Finance Center FCU Launches Site To Assist Other Non-Profits
INDIANAPOLIS-Finance Center FCU here has launched Shift Indiana (www.shiftindiana.com), a website that calls attention to nonprofit groups throughout the region that share the same "People helping people" philosophy as CUs.
Michael Hostetler, senior marketing manager for the credit union, said that Finance Center has done considerable social media work over the last few years-including blogging, Facebook and Twitter-but was "looking for a way to use those tools toward some social purpose and explain what the credit union movement is all about. The objective is to put the 'People helping people' philosophy into practice."
Hostetler explained that many at the $392-million, 42,000-member credit union had been inspired by the "Change Everything" project launched by Vancity Savings Credit Union in Vancouver, B.C., and hoped to do something similar for the Indianapolis area.
While the site is named for the state rather than the city where the CU is based, Hostelter said that-at least initially-most of the partner organizations and events will be based in central Indiana. But by including the entire state in the project, he said, the credit union hopes to include groups outside of the confines of its Marin County community charter. "We wanted to make sure we had a bigger reach and can allow ourselves to grow," he said.
Shift Indiana is being promoted via Finance Center's Facebook and Twitter pages and Hostetler said he hopes the nonprofits who take part will also talk the site up on their own social media feeds. "We're trying to do it as grassroots as possible so that we can explore the way we can use social media to get the credit union mission out."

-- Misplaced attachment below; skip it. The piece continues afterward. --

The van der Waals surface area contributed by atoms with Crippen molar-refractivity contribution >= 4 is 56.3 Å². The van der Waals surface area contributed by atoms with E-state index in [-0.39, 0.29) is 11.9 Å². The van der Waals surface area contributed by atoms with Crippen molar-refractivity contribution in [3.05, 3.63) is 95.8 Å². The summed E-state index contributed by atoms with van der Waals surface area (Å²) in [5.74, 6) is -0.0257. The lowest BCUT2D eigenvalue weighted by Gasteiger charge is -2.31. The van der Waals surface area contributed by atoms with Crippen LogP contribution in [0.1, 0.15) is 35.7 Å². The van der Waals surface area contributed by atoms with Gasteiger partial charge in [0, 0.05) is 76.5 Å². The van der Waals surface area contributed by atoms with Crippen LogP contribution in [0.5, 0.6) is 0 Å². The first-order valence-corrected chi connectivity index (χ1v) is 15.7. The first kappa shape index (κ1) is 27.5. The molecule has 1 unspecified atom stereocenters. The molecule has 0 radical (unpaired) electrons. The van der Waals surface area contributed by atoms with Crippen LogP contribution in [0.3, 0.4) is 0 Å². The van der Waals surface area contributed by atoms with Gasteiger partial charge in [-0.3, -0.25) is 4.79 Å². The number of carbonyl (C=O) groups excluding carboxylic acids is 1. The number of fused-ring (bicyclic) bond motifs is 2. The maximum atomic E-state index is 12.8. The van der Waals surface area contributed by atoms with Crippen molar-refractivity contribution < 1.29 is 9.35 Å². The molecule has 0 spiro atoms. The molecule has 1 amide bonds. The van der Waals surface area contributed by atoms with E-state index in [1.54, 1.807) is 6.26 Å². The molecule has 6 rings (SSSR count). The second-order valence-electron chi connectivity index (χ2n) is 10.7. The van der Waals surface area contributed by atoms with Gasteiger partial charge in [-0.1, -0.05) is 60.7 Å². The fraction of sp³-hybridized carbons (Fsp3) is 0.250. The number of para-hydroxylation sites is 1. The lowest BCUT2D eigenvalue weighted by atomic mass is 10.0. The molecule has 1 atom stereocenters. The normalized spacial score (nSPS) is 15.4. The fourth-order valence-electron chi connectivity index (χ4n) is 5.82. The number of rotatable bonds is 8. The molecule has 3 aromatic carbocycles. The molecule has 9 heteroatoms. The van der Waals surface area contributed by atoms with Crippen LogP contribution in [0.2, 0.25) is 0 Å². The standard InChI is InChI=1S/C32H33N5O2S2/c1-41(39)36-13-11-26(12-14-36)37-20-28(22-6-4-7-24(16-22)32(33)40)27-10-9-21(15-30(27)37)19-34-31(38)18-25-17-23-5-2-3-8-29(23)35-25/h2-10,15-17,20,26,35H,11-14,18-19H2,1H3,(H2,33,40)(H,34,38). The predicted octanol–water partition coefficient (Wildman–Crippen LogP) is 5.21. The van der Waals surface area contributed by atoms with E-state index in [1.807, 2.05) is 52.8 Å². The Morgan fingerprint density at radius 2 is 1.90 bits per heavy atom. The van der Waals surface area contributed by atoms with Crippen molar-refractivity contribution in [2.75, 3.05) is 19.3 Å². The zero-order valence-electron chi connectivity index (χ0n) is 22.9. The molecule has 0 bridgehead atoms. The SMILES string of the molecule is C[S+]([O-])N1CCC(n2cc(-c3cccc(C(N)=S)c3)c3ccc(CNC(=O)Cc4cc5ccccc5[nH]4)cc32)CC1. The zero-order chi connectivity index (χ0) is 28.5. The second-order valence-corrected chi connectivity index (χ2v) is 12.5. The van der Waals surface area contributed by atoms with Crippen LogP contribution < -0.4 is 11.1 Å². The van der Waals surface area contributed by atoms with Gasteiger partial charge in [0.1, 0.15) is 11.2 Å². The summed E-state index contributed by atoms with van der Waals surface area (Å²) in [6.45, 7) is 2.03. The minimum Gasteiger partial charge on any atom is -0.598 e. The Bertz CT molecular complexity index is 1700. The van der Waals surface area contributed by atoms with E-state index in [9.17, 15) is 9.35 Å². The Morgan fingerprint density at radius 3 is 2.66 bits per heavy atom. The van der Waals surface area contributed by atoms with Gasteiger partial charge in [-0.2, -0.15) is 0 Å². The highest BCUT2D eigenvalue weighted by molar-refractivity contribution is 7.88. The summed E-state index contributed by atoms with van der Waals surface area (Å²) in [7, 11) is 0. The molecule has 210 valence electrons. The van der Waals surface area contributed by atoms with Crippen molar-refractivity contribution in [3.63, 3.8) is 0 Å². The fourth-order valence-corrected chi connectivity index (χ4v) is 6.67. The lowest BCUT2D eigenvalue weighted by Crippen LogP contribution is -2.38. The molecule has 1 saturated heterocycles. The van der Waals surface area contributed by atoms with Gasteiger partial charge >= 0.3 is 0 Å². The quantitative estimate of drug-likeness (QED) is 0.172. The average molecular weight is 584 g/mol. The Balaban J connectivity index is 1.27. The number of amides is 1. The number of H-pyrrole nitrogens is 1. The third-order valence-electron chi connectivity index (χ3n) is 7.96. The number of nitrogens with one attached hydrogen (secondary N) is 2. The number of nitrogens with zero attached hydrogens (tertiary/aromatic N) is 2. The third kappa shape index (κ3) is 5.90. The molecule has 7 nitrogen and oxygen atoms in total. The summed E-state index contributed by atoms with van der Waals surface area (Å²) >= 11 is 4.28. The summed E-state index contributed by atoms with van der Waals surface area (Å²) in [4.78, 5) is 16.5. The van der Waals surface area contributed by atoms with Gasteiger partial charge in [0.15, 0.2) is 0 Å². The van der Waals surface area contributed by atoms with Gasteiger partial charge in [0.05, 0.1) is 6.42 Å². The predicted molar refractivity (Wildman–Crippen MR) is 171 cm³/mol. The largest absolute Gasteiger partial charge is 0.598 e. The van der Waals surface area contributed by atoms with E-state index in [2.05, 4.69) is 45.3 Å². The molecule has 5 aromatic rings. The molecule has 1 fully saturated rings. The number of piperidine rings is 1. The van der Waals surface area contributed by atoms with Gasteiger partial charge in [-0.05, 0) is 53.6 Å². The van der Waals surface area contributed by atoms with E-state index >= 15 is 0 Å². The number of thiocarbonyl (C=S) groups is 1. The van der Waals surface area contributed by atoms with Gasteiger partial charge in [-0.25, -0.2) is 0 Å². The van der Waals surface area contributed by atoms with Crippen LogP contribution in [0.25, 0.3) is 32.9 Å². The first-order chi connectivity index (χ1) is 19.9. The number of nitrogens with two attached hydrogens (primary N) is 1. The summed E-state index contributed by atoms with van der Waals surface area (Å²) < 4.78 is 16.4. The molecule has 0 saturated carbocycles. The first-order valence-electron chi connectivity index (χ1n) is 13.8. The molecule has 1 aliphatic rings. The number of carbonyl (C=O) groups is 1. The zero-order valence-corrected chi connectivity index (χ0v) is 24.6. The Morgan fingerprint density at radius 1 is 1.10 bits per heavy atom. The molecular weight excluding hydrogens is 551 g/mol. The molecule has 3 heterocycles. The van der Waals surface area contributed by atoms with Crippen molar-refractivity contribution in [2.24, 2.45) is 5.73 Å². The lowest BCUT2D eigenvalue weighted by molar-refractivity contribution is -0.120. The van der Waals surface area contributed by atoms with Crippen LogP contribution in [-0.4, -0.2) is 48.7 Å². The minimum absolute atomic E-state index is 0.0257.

One of the goals, he said, is to increase the institution's visibility in the social media realm, and he said that they hope to increase their Facebook and Twitter followings significantly by the end of the year. "It gives us another way to reach the community and get our brand identity out there," he said.
Additionally, the credit union also hopes to offer volunteer opportunities and use the site to partner with other like-minded groups.
"Our hope is that we can find some shared missions," said Hostetler. He offered the adult literacy group IndyReads as an example of one of the groups that has already partnered with the credit union, and said that alignments like that have the potential to pay off for the CU.
"IndyReads and the type of people they serve, I'm sure that some of them are in need of some basic financial services and financial literacy, and it's my hope that the credit union can reach out to some of them," he said.
There is no cost for nonprofits to participate, although they are asked to help contribute content to the web site. The only cost to the credit union, said Hostetler, was the minimal fee of getting the site up and running. "We're just excited to promote other great organizations in the area that may not be getting the attention they deserve," he said.